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Recent Greening Trends in the Grasslands of the Northern Great Plains

Paper Reviewed
Brookshire, E.N.J., Stoy, P.C., Currey, B. and Finney, B. 2020. The greening of the Northern Great Plains and its biogeochemical precursors. Global Change Biology DOI: 10.1111/gcb.15115.

Close to four decades ago our organization's emeritus President, Dr. Sherwood Idso, predicted that rising atmospheric CO2 concentrations would significantly enhance Earth's vegetative productivity via its aerial fertilization effects that (1) stimulate plant growth and yield, (2) improve water use efficiency, and (3) help plants better withstand resource limitations and environmental stresses. His bold predictions stood in stark contrast to those of the climate alarmist movement, which instead predicted widespread plant declines and extinctions would result from unfavorable climatic change impacts caused by so-called CO2-induced global warming.

Considerable time has elapsed since these two theses were put forth, enough time to sufficiently judge which prediction has been validated by real-world observational data. The winner, as you might have guessed, is Dr. Idso's hypothesis of an ever-greening planet in response to rising atmospheric CO2. Multiple peer-reviewed scientific studies have confirmed this fact, evidenced by the long list of papers we have reviewed on this topic and archived in our website's Subject Index (click on the several links under the many subheadings of Greening of the Earth). And now, we introduce yet another paper that has documented widespread plant greening in recent decades attributable to rising atmospheric CO2.

As their contribution to the subject, Brookshire et al. (2020) combined "satellite observations of recent vegetation greening trends with chemical and isotopic analyses of historical plant samples to examine responses of vegetative productivity to elevated CO2 and climate in the Northern Great Plains (NGP) of North America." The satellite observations included monthly Moderate Resolution Imaging Spectroradiometer (MODIS) normalized difference vegetation index (NDVI) data for the period 2000 through 2018, whereas the historic plant samples included "leaf carbon and nitrogen concentrations and stable isotopes of common C3 plants collected from 1881 to 2016 across 390 grassland sites spanning broad environmental gradients" of the NGP.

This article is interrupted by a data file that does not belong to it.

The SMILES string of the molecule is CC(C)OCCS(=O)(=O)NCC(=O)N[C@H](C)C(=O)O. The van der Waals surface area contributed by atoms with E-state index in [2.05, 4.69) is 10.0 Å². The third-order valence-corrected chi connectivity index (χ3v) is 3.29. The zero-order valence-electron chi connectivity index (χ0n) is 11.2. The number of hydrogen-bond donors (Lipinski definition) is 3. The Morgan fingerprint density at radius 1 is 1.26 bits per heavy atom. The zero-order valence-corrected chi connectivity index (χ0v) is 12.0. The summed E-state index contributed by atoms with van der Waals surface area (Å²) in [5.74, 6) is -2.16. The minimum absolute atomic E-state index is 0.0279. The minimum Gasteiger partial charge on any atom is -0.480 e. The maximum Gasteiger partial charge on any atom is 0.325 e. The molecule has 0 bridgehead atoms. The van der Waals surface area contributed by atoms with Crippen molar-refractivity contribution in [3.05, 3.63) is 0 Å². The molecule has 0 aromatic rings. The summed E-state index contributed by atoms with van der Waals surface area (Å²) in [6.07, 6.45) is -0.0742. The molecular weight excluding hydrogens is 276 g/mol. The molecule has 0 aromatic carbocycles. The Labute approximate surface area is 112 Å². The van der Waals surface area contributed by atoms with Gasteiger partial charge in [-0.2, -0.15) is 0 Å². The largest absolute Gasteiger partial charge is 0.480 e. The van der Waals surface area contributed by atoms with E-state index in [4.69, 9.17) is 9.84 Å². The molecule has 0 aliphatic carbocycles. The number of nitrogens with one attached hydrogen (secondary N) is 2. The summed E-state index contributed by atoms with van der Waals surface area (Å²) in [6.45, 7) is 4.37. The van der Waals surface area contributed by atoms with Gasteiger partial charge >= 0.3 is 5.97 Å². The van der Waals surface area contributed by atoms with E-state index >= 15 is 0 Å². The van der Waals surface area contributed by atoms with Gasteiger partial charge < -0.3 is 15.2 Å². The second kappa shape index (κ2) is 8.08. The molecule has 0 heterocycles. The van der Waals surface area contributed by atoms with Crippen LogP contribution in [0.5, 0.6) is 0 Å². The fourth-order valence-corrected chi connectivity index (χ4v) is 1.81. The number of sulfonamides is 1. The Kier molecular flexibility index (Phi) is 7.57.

In discussing their findings, Brookshire et al. report "we document significant greening over the past two decades with the highest proportional increases in net greening occurring in the driest and warmest areas" (see Figure 1), adding "sustained increases in NDVI were evident across >19% of the land area at an average rate of 1.2% per year, a 22% increase since 2000." Combined with all pixels (including those showing declining NDVI), the four researchers "calculate a net positive increase in peak vegetation activity greater than 0.2% per year across the NGP as a whole." Foliar chemistry analysis and isotopic distributions further revealed intrinsic water use efficiency (iWUE) increased by 37% over the past century, albeit nearly all of that increase (85%) occurred since the early 1970s.

Commenting on these findings, Brookshire et al. say the extensive vegetative greening they documented in the NGP over the past two decades "is consistent with widespread and large increases in plant foliar intercellular CO2 and iWUE that correspond to the rise in elevated CO2 since the 1970s." Consequently, the results of this study reveal grassland vegetation in the NGP has become increasingly more robust and water conservative in response to rising atmospheric CO2, providing support and additional proof of the greening hypothesis offered up by Dr. Sherwood Idso some four decades ago.

Figure 1. Percent change in Normalized Difference Vegetation Index (NDVI) from 2000 to 2018 across the Northern Great Plains of North America (a). White areas show pixels with no evidence of significant change. NDVI, normalized difference vegetation index. Source: Brookshire et al. (2020).

Posted 21 August 2020